I own up to my bad relationship with food and the fact that I store food supplies in the cupboards of other rooms in my home. I see a buy one get one free offer and I stock up on that product regardless of if it is teabags or tins of beans. Part of that is economics too. I live on a very low income so have to make a penny do the work of a pound.
So going back to callorie intake. I no longer do it. I try to eat food in a state that is as close to that which Mother Nature intended it to be.
I try to avoid factories produced, ready meals and snacks. I try to get my sugary treats from fruit. I try to listen to my body. I try to consciously eat. I ask myself as I’m eating, “Am I still hungry?” Then when my Answer is “No”, the next question I ask myself is “Are you still enjoying this food as much as you did when you first started eating?” If the answer is “No” then I try to put my fork down and leave what remains on the plate.
Non of this is scientifically tested and presented. But it seems to be working for me.
I eat every type of food, nothing is off limits. But what I try to do, is make my first choice of food a good one. If that healthy food option isn’t available then I will eat the next best option. But I still try to eat mindfully and ask myself the same two questions. “Am I hungry?” “Am I still enjoying this food?”


I am in the weight loss phase of this process rather then the maintenance. I am happy to give @Tetsugaku methods a go and report back to people who are concerned that it will not help them lose weight. I am interested in understanding and overcoming the mental aspect of weight loss and maintenance and for me worse case is that I do not lose any weight over the period. However I think that this is a small risk because being able to eat what you like does not mean you have too (or will). Ultimately the only way to see if this has any mileage is to try it and let others know what happens - that is the proof of the pudding.


Id be certainly up for giving it a go were it communicated at all well. If you can’t answer the questions your posts raise, you shouldn’t expect a big uptake of your ideas. I do think you’re onto something, just try to back it up a little with something other than ‘I’m right, you’re wrong’ and a whole bunch of assumptions.


tyring to re-invent the wheel… the simple solution already exists & it’s free.

smh :frowning:


How about this… if Tetsugaku is up for it,

I’m willing to coach a group of guys for free (5-10) for 12 weeks with weekly updates (and daily support) based on feedback & tracking etc, if you’re willing to do the same and we’ll compare the two groups at the end of the 12 weeks to see if ‘mindful eating’ is a better tool for weight loss than creating & tracking a ‘calorie deficit’


By all means conduct it as a bet but let’s not pretend it’s a valid experiment, with a sample size so small and so many factors influencing you’d be really struggling to create anything with meaning.

And I’m afraid I’m out @Tetsugaku, as with others, I’m interested in the approach and mindful eating (would like to know which books you’re recommending) but I’m afraid your approach of ruffling feathers wouldn’t work for me, so I’ll stick to writing down what I eat every day - I’ll do it mindfully though.


Seriously? Your way is better and easier than everyone else’s regardless of results?


Yes. We’ve already discussed this more than once but your way is the bloody minded, making it hard for yourself way, calorie counting, this way, not my way, is about changing your habits so you donat feel hungry and eat less anyway without having to run your life by special rules or calculators.


It’s a shame it’s gone this way - I did expect there to be a lot of hostility to challenging the accepted wisdom though :wink:


Well I’m fairly sure I have explained it - you start to listen to your body , so you know when you’re hungry, as opposed to bored or stressed, so you eat less.

Less calories, weight goes down, all without having to count anythign, having to eat a special food or do anythign considered a diet. If you’re up for that, with an open mind, great, if you’re not or that isn;t enough of an explanation - I’d like to leave our back and forth here please. Is that ok?


This is an epic post that deserves way more of a reply than I can give you - firstly thanks for sharing such deep things about yourself and your relationship with food - being able to identify those things and openly and honestly talk about them is a massive achievement you should be proud of.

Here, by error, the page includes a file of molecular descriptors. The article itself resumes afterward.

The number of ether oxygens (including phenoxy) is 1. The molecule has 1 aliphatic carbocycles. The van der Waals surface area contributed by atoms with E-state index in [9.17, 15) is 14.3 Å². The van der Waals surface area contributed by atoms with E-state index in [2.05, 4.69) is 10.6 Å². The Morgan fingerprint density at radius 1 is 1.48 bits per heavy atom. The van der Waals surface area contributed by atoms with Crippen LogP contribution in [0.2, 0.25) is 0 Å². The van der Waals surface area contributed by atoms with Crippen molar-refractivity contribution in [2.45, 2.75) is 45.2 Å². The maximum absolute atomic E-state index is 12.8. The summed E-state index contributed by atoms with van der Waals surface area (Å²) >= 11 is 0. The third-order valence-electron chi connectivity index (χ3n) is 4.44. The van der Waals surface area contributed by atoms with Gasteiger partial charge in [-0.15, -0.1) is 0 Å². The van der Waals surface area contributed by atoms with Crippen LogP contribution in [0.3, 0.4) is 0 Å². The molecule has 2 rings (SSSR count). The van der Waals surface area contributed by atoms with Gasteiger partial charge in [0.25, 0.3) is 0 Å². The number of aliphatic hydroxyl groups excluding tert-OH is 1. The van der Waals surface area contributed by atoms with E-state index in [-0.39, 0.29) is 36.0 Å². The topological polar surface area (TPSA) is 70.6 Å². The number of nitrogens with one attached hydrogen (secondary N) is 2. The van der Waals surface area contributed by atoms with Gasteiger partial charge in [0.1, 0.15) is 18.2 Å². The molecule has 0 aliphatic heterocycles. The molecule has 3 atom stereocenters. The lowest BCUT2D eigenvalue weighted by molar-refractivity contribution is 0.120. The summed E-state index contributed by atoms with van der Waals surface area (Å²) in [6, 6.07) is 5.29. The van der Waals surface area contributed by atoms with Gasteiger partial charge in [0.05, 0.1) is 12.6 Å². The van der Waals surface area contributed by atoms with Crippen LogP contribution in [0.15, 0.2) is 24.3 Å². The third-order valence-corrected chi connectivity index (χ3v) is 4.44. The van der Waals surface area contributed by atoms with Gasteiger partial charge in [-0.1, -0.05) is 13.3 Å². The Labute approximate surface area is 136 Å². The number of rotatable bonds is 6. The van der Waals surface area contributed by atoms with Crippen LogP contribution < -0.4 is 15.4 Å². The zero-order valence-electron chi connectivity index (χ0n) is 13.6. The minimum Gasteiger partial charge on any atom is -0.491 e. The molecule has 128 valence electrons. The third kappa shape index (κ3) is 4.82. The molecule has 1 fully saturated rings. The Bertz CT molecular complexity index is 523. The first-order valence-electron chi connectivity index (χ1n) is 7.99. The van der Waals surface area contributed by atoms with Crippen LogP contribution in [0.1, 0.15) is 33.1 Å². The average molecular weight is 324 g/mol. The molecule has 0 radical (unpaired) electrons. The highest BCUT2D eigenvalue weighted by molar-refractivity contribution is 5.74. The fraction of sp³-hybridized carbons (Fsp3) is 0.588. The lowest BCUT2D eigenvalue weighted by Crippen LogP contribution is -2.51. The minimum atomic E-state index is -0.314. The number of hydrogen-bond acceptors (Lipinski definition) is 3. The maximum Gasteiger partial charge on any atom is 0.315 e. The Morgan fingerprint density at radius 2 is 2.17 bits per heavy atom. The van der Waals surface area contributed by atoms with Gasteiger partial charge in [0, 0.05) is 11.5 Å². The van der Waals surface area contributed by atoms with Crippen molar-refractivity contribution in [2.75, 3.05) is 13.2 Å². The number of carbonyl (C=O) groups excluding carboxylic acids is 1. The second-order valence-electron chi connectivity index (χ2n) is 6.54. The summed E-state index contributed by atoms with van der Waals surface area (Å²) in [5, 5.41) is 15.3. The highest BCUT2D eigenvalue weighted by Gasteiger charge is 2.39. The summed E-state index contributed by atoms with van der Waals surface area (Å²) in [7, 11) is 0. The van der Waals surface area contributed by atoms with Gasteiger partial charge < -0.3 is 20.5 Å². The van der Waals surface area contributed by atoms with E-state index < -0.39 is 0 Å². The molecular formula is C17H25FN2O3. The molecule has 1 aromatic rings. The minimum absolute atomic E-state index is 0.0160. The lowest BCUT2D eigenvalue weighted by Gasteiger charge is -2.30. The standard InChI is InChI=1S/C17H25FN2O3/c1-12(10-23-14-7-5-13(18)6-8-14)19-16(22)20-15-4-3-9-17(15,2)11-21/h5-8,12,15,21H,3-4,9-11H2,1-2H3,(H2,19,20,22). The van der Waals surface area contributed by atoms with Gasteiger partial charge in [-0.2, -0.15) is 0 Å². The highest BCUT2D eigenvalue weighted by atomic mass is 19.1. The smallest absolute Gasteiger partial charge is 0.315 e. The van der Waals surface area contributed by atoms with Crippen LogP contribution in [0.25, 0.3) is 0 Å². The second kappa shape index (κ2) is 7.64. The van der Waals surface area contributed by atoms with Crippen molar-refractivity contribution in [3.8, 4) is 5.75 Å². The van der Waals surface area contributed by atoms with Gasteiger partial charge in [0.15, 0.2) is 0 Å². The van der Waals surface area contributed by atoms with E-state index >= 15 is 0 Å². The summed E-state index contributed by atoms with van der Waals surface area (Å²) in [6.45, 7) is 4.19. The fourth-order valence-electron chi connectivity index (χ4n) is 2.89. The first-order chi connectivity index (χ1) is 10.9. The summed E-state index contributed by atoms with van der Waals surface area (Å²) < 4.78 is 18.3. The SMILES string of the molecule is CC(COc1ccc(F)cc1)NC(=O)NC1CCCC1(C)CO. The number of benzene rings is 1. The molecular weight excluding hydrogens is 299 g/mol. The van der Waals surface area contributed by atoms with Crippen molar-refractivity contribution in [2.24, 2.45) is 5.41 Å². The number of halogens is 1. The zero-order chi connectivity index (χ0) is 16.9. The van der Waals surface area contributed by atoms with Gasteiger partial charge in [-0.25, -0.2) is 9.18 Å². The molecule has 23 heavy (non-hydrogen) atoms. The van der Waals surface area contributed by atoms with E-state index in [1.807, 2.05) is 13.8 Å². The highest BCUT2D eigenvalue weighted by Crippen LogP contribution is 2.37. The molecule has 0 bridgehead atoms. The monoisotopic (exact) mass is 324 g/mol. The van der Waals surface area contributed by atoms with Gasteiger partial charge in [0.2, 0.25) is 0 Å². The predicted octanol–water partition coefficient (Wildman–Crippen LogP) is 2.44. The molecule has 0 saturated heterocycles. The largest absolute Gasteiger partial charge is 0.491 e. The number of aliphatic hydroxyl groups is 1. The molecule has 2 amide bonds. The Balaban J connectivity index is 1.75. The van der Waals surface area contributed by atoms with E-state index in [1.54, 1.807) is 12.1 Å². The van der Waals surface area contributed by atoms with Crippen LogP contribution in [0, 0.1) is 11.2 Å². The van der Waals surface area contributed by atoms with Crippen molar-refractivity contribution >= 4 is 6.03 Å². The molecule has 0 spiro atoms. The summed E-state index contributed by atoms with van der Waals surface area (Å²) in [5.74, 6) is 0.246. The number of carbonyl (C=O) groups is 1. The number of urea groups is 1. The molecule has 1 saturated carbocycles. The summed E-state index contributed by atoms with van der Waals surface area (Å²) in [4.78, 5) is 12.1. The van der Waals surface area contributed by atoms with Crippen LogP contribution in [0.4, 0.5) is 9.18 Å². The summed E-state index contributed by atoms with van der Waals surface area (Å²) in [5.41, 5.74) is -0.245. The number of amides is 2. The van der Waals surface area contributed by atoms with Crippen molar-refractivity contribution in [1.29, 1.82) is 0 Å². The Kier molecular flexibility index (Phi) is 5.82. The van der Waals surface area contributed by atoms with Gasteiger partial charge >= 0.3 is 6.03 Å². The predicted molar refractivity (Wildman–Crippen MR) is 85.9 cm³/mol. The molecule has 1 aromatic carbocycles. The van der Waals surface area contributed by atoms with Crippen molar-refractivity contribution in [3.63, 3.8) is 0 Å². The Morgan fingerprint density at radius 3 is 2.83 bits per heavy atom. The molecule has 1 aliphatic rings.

It sounds as if you are doing exactly what is suggested around mindful eating - honestly asking yourself the question “Am I hungry” and acting accordingly. I’m really impressed.


Well I showed you a video of a doctor telling you roughly what I’ve said, there’s some evidence.

As for Diets, why do you think people try them more than once if their success rate is so high?

The best evidence I could give you would probably be my weight chart but sadly it’s not over a long enough period of time to prove much more than a loss at the moment, maybe soon.

30 days trying it out won’t hurt you. Do you want to try to approach your eating motivations from a different angle?


Well, if we are going to be using weight charts to prove points, here is mine from a couple of months ago that uses calorie counting :wink: . There are many others here that can even show more extreme weight losses on theirs.

Now, I am sure you will correct me if I am wrong. I think you are actually making two distinct claims though seem to be mentioning both in the same breath. One against calorie counting, and another against food restrictions. My body does not care whether I eat a pound of chicken to get full or a pound of hamburger to get full. In either case it will feel full. However, in one case I get a good dose of protein (and some fat) and in another mostly fat and some protein (and even more calories as fat has more calories than protein). In one case I am getting the Macronutrients my body needs in another not so much!!!

How does “mindful eating” reconcile that?


I don’t think you understand how the hormone leptin works in the human body


I’m never going to cut any foods out of my options. I eat everything. But I am aware that some foods are better for you than others.
My personal problems was over eating past the point that my body was telling me it was full and I was ignoring the signals.
Because I wasn’t getting a full balanced diet, I would often be still looking for food.
I started off my re eduction using a calorie controlled diet of 1800 to 2000 calories per day. It was the first step in my journey. Knowing about portion size and balance is so important.
I firmly believe that calorie counting works. How can you eat mindfully if you don’t know what you should be eating to get a correct balance as you take the first steps towards a healthier you.
You have to put the three things together - mindfulness, understanding your food, knowing how big a healthy portion should be. Calorie counting in deeply imbedded in this. Eventually you can look at a slice of bread and know with out weighing, if it’s 80 calories or 150 calories.
This leads to reeducation and weight loss.


brilliant analogy